GTI gets $6.2M instruments to advance learning techniques
The Government Technical Institute (GTI) received several instruments, valuing some $6.2 million to advance the learning techniques of persons undergoing the land surveying programme there.
Financed by Guyana’s Redd Plus Fund, the gesture forms part of the Sustainable Land Management and Development project.
Education Minister, Priya Manickchand said the government is keen on intensifying intervention and matching investment at technical and vocational education and training (TVET) institutions countrywide.
The minister made the statement during a small handing-over ceremony, at State House, Wednesday morning.
“You are going to see a renewed rollout of how we treat TVET even from the primary level in our country. We aim to ensure that every student exiting high school is competent in at least one TVET area, and that tells you of our understanding.”
Minister Manickchand stated that the gifts came at a perfect time when the government is expanding the GTI to accommodate about 1000 persons from March 2023.
“We are very glad that we are getting this addition to our facilities. We believe it is important… not only to come in and do the book work and pass it but have skill even as you go through the programme and then exit with skills,” the minister noted.
Meanwhile, the sustainable land development project was implemented by the Guyana Lands and Surveys Commission (GL&SC) in partnership with the United Nation’s Food and Agriculture Organisation (FAO).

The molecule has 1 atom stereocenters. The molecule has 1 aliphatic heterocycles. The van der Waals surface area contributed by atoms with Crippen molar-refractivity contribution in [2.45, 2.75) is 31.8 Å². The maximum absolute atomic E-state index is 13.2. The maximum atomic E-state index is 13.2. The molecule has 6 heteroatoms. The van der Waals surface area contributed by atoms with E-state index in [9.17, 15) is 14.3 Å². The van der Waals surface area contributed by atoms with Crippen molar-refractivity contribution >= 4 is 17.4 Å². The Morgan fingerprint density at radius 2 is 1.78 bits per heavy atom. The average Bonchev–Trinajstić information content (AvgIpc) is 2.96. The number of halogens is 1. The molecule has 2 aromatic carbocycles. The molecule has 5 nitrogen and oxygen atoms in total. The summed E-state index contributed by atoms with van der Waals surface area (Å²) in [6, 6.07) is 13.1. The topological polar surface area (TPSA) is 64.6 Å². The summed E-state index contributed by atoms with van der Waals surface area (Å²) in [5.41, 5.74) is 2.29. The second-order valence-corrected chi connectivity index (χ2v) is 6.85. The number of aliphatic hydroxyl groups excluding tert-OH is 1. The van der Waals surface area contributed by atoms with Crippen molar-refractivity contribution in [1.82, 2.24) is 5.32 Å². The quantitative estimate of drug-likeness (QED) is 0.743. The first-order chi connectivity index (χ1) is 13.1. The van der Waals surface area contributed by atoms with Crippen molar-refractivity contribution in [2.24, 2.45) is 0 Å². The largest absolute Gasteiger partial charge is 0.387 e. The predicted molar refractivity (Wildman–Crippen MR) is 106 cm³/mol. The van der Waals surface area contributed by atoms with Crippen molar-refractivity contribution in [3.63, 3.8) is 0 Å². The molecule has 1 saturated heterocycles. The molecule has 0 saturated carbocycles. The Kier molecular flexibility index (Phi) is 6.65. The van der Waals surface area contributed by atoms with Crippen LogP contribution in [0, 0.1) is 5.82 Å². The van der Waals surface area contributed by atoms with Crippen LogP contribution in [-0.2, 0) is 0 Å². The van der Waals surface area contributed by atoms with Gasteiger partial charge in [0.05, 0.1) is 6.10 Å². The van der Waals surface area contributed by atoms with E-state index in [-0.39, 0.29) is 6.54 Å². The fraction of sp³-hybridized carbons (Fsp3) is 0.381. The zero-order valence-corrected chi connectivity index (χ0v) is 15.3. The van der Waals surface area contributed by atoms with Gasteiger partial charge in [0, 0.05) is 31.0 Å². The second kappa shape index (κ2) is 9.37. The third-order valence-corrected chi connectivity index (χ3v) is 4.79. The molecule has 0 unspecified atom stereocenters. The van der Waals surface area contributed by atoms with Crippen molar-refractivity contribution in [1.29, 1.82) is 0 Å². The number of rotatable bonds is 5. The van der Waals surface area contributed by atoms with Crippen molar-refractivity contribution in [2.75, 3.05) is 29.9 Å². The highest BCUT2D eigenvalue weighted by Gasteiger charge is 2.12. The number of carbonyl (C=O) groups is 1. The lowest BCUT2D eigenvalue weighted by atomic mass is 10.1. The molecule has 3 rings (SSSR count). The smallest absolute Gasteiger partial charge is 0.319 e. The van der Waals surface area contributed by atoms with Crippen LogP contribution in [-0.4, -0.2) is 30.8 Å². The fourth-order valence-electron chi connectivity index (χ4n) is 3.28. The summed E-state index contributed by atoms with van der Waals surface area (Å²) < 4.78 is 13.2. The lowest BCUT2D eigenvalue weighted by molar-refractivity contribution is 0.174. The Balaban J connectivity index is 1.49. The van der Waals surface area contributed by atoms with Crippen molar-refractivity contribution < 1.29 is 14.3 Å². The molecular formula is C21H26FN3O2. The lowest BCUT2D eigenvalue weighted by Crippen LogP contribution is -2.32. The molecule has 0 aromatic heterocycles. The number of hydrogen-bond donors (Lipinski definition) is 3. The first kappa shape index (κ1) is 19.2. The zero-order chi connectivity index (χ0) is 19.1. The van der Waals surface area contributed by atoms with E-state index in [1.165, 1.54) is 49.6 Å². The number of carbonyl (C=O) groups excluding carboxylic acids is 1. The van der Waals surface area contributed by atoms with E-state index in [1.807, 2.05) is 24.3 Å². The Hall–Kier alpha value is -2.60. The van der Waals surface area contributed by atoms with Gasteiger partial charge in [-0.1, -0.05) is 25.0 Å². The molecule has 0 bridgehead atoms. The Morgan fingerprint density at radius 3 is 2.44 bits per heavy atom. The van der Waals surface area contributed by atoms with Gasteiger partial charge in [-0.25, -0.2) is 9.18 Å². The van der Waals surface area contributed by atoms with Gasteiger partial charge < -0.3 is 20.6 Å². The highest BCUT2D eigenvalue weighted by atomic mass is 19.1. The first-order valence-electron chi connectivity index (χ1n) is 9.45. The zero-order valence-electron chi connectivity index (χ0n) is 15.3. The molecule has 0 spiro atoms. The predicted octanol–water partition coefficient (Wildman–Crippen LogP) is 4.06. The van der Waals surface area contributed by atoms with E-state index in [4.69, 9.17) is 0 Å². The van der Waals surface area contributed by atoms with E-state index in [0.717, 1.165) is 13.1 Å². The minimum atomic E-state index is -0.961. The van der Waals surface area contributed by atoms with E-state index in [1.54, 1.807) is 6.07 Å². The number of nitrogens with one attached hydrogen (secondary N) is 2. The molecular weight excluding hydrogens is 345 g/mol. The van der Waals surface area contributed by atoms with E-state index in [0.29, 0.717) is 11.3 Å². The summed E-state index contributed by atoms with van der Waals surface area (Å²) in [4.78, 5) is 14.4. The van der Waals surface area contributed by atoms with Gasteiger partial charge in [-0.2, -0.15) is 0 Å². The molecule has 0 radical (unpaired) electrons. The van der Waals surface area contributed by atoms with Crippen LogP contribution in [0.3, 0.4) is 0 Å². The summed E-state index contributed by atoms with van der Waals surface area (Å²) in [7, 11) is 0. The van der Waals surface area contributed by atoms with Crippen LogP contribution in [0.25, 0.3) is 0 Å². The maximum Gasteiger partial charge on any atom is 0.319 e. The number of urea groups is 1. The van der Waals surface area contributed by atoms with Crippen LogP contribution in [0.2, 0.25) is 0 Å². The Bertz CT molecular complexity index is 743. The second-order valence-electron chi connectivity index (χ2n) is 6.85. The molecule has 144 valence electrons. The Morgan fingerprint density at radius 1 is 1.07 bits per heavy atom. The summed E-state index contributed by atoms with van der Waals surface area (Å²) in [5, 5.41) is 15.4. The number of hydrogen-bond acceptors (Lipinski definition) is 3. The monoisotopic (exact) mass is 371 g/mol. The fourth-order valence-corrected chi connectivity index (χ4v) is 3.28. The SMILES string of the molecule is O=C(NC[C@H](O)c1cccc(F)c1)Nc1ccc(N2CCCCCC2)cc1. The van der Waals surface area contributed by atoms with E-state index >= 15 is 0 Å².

FAO’s representative in Guyana, Dr. Gillian Smith said the current undertaking is part of a. comprehensive and ambitious land management agenda.
“Under the vision of GL&SC and the government, this project is doing its part to support updated base maps for several administrative regions. Support is being provided in the modernising efforts that are being made for land administration and lease management system and processes…” she underscored.
For capacity building, the project is also offering scholarships to 20 new students in the academic year commencing this September.
The students will partake in field attachment with the GL&SC, allowing them to underpin the theoretical foundations they will receive, with practical experience.
Another component of the project is the work being done to address patterns of land degradation. It also aims to help with the identification and prioritization of land restoration practices.
The motive could directly support the target of the Low Carbon Development Strategy to restore up to 200,000 hectares of land by 2030.
“We note that Guyana has consistently prioritise human capacity building in everything it has been doing, and we note that Guyana recognises the critical contribution that this makes to sustainable development in general, and particularly how it complements all of the infrastructure investment that is being done here,” the FAO representative added.
Specifically in Guyana, Dr. Smith posited that human resource is essential in achieving land management and sustainable land growth.
For many years, GTI has produced experts in land surveying, many of whom are now leaders or managers at either the GL&SC or other agencies across Guyana.
With five more land mapping specialists being officially sworn-in on August 10, Guyana now has 603 land surveyors registered at the GL&SC, since 1892.
The full-time land surveying course offered by the GTI caters to students who serve an interest in the art and science of establishing or reestablishing corners, lines, boundaries, and monuments of real property.
The students must complete the Land Surveyors Examination, as required by Section Seven of the Land Surveyors Act, Chapter 97:01.